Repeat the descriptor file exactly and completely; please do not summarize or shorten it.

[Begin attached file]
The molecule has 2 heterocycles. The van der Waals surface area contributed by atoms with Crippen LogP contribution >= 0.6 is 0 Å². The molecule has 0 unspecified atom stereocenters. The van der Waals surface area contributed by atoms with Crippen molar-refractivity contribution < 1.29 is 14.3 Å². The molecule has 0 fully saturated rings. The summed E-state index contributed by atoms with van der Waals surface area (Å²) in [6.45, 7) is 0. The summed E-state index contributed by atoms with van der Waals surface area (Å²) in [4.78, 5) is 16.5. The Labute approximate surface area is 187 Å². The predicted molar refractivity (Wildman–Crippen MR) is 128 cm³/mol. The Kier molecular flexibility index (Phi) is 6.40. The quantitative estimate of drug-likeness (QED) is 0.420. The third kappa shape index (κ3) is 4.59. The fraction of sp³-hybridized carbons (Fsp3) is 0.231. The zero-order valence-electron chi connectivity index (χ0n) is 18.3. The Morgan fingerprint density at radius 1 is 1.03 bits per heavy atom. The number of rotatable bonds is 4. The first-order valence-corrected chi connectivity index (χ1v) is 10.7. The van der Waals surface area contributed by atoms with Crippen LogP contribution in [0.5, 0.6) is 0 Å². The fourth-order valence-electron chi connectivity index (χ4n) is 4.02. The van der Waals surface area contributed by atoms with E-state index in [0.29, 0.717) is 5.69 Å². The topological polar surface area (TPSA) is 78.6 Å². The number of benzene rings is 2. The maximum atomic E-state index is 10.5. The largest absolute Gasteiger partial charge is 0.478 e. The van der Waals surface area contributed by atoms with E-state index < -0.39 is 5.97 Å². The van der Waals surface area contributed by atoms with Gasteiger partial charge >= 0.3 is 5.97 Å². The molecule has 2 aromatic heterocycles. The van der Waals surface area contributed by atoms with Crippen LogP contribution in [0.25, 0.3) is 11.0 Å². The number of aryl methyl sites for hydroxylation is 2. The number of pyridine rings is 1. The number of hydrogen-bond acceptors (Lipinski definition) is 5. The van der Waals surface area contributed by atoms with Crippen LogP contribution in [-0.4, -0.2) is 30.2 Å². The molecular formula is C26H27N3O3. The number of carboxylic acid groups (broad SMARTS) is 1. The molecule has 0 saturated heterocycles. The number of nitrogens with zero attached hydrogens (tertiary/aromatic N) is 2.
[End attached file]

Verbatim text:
The molecule has 2 heterocycles. The van der Waals surface area contributed by atoms with Crippen LogP contribution >= 0.6 is 0 Å². The molecule has 0 unspecified atom stereocenters. The van der Waals surface area contributed by atoms with Crippen molar-refractivity contribution < 1.29 is 14.3 Å². The molecule has 0 fully saturated rings. The summed E-state index contributed by atoms with van der Waals surface area (Å²) in [6.45, 7) is 0. The summed E-state index contributed by atoms with van der Waals surface area (Å²) in [4.78, 5) is 16.5. The Labute approximate surface area is 187 Å². The predicted molar refractivity (Wildman–Crippen MR) is 128 cm³/mol. The Kier molecular flexibility index (Phi) is 6.40. The quantitative estimate of drug-likeness (QED) is 0.420. The third kappa shape index (κ3) is 4.59. The fraction of sp³-hybridized carbons (Fsp3) is 0.231. The zero-order valence-electron chi connectivity index (χ0n) is 18.3. The Morgan fingerprint density at radius 1 is 1.03 bits per heavy atom. The number of rotatable bonds is 4. The first-order valence-corrected chi connectivity index (χ1v) is 10.7. The van der Waals surface area contributed by atoms with Crippen LogP contribution in [0.5, 0.6) is 0 Å². The fourth-order valence-electron chi connectivity index (χ4n) is 4.02. The van der Waals surface area contributed by atoms with E-state index in [0.29, 0.717) is 5.69 Å². The topological polar surface area (TPSA) is 78.6 Å². The number of benzene rings is 2. The maximum atomic E-state index is 10.5. The largest absolute Gasteiger partial charge is 0.478 e. The van der Waals surface area contributed by atoms with E-state index < -0.39 is 5.97 Å². The van der Waals surface area contributed by atoms with Gasteiger partial charge >= 0.3 is 5.97 Å². The molecule has 2 aromatic heterocycles. The van der Waals surface area contributed by atoms with Crippen LogP contribution in [0.25, 0.3) is 11.0 Å². The number of aryl methyl sites for hydroxylation is 2. The number of pyridine rings is 1. The number of hydrogen-bond acceptors (Lipinski definition) is 5. The van der Waals surface area contributed by atoms with Crippen LogP contribution in [-0.4, -0.2) is 30.2 Å². The molecular formula is C26H27N3O3. The number of carboxylic acid groups (broad SMARTS) is 1. The molecule has 0 saturated heterocycles. The number of nitrogens with zero attached hydrogens (tertiary/aromatic N) is 2.